In a major ruling that could set a precedent for government censorship of Internet search results, a Canadian appeals court has upheld a lower court’s ruling requiring Google to block search results to a shady website accused of violating technology trademarks.
The British Columbia Court of Appeals—the province’s highest court—dismissed Google’s attempt to have an injunction against them overturned. According to court documents, the three-judge panel unanimously ruled that the lower court that initially granted the injunction last June didn’t overstep its jurisdictional authority in ordering the Internet giant to censor search results worldwide.
This latest ruling stems from a case filed in 2011 by Vancouver-based industrial networking company Equustek Solutions. Equustek sued Datalink Technologies Gateways for allegedly copying Equustek’s trademark-protected products and selling them online. After Datalink, which operates mostly online, stopped responding to court orders, the lower court eventually filed an injunction against Google to block Datalink from showing up in search results, an effort to prohibit them from doing business.
But Google attorney’s appealed this ruling, and argued that the court went beyond its authority. A key part of their claim is that Google is a foreign company with no offices, servers, or employees in British Columbia. Google attorneys also claimed that they were being unfairly punished for the actions of Datalink.
In the appeals court’s ruling however, the judges say the lower court did have jurisdiction, citing the fact that Google sells targeted advertisements to local companies in British Columbia. The judges also cited the fact that Datalink sells to mostly countries customers outside of Canada as enough reason to make the injunction apply worldwide.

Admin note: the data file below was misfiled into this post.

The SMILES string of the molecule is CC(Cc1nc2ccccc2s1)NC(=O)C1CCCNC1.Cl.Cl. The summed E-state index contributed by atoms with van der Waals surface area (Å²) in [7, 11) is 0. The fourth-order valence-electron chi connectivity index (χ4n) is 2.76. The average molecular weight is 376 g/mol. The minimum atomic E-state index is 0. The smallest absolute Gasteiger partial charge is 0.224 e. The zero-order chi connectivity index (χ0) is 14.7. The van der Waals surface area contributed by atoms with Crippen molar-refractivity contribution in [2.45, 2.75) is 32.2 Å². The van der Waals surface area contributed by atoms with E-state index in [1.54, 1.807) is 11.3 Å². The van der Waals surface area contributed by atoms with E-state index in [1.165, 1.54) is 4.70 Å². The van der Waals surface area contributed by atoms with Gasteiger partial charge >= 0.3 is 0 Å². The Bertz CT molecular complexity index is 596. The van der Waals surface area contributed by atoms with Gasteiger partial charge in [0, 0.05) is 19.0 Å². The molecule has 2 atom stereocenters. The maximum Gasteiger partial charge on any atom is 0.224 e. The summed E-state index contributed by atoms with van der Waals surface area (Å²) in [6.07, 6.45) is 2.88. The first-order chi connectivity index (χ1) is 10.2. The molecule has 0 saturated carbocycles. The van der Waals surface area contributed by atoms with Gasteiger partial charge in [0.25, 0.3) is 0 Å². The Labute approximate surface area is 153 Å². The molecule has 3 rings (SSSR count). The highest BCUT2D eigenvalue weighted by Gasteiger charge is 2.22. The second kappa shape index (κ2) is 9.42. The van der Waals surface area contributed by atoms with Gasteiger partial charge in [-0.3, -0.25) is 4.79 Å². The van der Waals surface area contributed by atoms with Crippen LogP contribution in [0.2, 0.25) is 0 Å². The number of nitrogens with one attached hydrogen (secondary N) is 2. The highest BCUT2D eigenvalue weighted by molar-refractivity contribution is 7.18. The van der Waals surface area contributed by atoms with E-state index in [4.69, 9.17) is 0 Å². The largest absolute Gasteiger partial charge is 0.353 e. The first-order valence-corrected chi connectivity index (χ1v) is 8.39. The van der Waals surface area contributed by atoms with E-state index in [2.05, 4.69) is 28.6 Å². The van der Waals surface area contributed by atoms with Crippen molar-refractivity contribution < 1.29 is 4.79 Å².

For Google, the stakes of this case go far beyond mere trademark infringement. In recent years, courts around the world have made a number of rulings pushing against the search giant’s autonomy.
Google, of course, fights vehemently against them. Last year, it lobbied hard against a European case advocating the so-called “right to be forgotten.” Ultimately, Google acquiesced to a European Union court ruling, and now allows European citizens to file individual claims to have outdated and harmful information about themselves blocked from Google search results.
But according to Michael Geist, a University of Ottawa law professor who spoke to the Globe and Mail, the British Columbia court’s ruling sets a concerning precedent about the ability of judges in various jurisdictions around the world to make sweeping rulings that fundamentally alter the Internet for users around the globe.
“I think it’s troubling that we see courts and now Canadian courts joining a trend of issuing orders involving the Internet that, by design, have an impact far beyond their jurisdiction,” Geist said.
Google’s attorneys haven’t announced yet whether they will appeal the ruling to the Supreme Court of Canada.